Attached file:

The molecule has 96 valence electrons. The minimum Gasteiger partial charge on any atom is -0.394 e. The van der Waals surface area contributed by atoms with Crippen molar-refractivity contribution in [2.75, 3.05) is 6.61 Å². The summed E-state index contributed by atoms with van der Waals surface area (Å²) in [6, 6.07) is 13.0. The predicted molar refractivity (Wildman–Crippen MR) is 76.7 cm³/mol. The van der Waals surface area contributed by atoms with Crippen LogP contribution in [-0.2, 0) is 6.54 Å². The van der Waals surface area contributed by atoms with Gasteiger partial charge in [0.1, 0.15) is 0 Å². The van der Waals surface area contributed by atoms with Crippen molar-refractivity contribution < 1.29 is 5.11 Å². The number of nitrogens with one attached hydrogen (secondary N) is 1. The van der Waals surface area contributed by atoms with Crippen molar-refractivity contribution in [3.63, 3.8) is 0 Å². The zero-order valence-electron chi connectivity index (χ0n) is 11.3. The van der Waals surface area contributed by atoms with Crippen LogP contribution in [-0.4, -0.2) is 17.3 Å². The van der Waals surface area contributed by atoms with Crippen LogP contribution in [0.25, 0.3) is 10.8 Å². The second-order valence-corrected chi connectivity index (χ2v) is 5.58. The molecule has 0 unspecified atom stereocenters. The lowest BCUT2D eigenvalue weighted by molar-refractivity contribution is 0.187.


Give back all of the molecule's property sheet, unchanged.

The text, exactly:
The molecule has 96 valence electrons. The minimum Gasteiger partial charge on any atom is -0.394 e. The van der Waals surface area contributed by atoms with Crippen molar-refractivity contribution in [2.75, 3.05) is 6.61 Å². The summed E-state index contributed by atoms with van der Waals surface area (Å²) in [6, 6.07) is 13.0. The predicted molar refractivity (Wildman–Crippen MR) is 76.7 cm³/mol. The van der Waals surface area contributed by atoms with Crippen LogP contribution in [-0.2, 0) is 6.54 Å². The van der Waals surface area contributed by atoms with Gasteiger partial charge in [0.1, 0.15) is 0 Å². The van der Waals surface area contributed by atoms with Crippen molar-refractivity contribution < 1.29 is 5.11 Å². The number of nitrogens with one attached hydrogen (secondary N) is 1. The van der Waals surface area contributed by atoms with Crippen molar-refractivity contribution in [3.63, 3.8) is 0 Å². The zero-order valence-electron chi connectivity index (χ0n) is 11.3. The van der Waals surface area contributed by atoms with Crippen LogP contribution in [-0.4, -0.2) is 17.3 Å². The van der Waals surface area contributed by atoms with Crippen LogP contribution in [0.25, 0.3) is 10.8 Å². The second-order valence-corrected chi connectivity index (χ2v) is 5.58. The molecule has 0 unspecified atom stereocenters. The lowest BCUT2D eigenvalue weighted by molar-refractivity contribution is 0.187.